Chapter 4: Indirect foreign interventions in civil wars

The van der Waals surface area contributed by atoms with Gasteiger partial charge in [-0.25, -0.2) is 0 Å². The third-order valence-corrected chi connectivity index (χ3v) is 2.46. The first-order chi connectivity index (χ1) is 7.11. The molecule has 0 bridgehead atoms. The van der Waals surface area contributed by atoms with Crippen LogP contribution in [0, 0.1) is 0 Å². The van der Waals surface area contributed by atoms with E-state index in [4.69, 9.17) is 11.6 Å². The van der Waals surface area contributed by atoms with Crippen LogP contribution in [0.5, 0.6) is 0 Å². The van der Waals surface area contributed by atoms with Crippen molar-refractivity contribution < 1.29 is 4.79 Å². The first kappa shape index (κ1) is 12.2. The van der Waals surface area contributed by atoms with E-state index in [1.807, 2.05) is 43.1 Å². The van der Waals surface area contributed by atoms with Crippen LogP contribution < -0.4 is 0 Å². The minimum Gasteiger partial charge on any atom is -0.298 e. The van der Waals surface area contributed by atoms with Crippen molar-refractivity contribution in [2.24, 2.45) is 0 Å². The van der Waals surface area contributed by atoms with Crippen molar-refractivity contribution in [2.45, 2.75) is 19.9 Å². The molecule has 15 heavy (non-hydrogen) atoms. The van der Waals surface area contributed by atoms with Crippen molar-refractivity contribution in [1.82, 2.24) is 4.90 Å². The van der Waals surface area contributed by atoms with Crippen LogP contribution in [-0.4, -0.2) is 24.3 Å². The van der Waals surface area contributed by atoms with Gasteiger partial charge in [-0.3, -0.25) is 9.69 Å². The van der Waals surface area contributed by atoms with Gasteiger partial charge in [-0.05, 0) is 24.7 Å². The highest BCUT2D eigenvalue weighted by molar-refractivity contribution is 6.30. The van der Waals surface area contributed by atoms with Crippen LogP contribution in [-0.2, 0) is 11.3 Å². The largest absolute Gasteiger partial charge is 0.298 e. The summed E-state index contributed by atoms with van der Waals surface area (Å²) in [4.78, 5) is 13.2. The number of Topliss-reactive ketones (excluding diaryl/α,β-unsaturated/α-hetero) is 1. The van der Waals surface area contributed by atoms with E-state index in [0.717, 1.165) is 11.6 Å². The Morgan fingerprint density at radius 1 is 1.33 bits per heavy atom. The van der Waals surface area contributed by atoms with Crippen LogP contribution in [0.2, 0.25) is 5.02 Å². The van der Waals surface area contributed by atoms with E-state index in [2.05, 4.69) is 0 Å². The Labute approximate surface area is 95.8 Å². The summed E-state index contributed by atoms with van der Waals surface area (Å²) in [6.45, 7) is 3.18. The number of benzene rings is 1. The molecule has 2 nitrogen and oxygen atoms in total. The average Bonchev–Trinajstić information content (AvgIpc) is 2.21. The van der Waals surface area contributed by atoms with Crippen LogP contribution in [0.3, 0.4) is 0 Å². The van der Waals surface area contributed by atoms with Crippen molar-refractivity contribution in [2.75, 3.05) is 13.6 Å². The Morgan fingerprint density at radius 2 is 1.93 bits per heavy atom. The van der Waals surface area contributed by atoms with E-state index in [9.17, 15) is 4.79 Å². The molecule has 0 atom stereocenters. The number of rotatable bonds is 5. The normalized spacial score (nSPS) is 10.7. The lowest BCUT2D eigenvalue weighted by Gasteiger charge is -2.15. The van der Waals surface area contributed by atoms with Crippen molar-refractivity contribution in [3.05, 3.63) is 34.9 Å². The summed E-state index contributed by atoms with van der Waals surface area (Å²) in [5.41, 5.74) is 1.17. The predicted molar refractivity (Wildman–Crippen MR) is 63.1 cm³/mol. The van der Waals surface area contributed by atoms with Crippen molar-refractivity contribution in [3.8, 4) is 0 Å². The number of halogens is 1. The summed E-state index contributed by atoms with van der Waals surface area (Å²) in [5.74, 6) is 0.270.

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Chapter 4 analyses various aspects of conflict classification in cases of indirect foreign intervention, such as the supply of training and funds to one of the sides in a civil war. In particular, it advances the following arguments: (i) indirect intervention can lead to an armed conflict only when the intervening state has become involved to the extent that it is using force directly through its own forces or forces acting on its behalf; (ii) indirect interventions can only lead to internationalisation of ongoing civil wars when a non-state group is no longer deemed to be independent but acting on behalf of another state or when the foreign state is involved in an International Armed Conflict against the territorial state and the non-state group satisfies the requirements of Article 4A(2) of Geneva Convention (III) (including the requirement of non-allegiance).

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